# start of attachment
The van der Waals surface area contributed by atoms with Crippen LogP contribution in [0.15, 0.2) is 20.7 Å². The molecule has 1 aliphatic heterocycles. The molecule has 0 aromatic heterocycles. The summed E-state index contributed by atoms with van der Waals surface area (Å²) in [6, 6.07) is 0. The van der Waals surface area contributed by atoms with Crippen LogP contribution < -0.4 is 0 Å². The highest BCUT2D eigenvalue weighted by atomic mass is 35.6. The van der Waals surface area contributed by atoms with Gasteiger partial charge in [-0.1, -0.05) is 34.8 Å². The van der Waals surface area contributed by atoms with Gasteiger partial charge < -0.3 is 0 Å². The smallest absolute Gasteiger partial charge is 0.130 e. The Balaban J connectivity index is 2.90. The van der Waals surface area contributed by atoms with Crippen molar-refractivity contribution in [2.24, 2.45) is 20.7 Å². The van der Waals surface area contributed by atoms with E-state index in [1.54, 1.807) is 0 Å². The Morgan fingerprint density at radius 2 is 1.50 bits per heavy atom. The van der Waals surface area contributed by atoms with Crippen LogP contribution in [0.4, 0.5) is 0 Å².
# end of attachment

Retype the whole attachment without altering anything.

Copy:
The van der Waals surface area contributed by atoms with Crippen LogP contribution in [0.15, 0.2) is 20.7 Å². The molecule has 1 aliphatic heterocycles. The molecule has 0 aromatic heterocycles. The summed E-state index contributed by atoms with van der Waals surface area (Å²) in [6, 6.07) is 0. The van der Waals surface area contributed by atoms with Crippen LogP contribution < -0.4 is 0 Å². The highest BCUT2D eigenvalue weighted by atomic mass is 35.6. The van der Waals surface area contributed by atoms with Gasteiger partial charge in [-0.1, -0.05) is 34.8 Å². The van der Waals surface area contributed by atoms with Gasteiger partial charge < -0.3 is 0 Å². The smallest absolute Gasteiger partial charge is 0.130 e. The Balaban J connectivity index is 2.90. The van der Waals surface area contributed by atoms with Crippen molar-refractivity contribution in [2.24, 2.45) is 20.7 Å². The van der Waals surface area contributed by atoms with E-state index in [1.54, 1.807) is 0 Å². The Morgan fingerprint density at radius 2 is 1.50 bits per heavy atom. The van der Waals surface area contributed by atoms with Crippen LogP contribution in [0.4, 0.5) is 0 Å².